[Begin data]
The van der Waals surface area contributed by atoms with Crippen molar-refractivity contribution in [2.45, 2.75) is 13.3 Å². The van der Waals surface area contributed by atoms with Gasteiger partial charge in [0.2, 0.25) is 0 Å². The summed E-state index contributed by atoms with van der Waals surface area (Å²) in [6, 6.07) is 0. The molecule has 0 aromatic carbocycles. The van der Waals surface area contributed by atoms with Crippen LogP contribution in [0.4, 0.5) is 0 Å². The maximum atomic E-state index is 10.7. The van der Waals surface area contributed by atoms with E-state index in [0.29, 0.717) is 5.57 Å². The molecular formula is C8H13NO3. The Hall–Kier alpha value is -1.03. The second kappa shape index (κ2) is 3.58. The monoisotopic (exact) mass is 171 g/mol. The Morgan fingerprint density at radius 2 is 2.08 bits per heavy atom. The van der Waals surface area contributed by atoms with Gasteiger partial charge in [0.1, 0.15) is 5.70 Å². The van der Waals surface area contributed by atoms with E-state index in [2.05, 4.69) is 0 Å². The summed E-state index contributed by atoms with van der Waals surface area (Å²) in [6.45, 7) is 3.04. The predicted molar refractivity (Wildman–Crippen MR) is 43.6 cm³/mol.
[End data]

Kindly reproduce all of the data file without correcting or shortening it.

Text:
The van der Waals surface area contributed by atoms with Crippen molar-refractivity contribution in [2.45, 2.75) is 13.3 Å². The van der Waals surface area contributed by atoms with Gasteiger partial charge in [0.2, 0.25) is 0 Å². The summed E-state index contributed by atoms with van der Waals surface area (Å²) in [6, 6.07) is 0. The molecule has 0 aromatic carbocycles. The van der Waals surface area contributed by atoms with Crippen LogP contribution in [0.4, 0.5) is 0 Å². The maximum atomic E-state index is 10.7. The van der Waals surface area contributed by atoms with E-state index in [0.29, 0.717) is 5.57 Å². The molecular formula is C8H13NO3. The Hall–Kier alpha value is -1.03. The second kappa shape index (κ2) is 3.58. The monoisotopic (exact) mass is 171 g/mol. The Morgan fingerprint density at radius 2 is 2.08 bits per heavy atom. The van der Waals surface area contributed by atoms with Gasteiger partial charge in [0.1, 0.15) is 5.70 Å². The van der Waals surface area contributed by atoms with E-state index in [2.05, 4.69) is 0 Å². The summed E-state index contributed by atoms with van der Waals surface area (Å²) in [6.45, 7) is 3.04. The predicted molar refractivity (Wildman–Crippen MR) is 43.6 cm³/mol.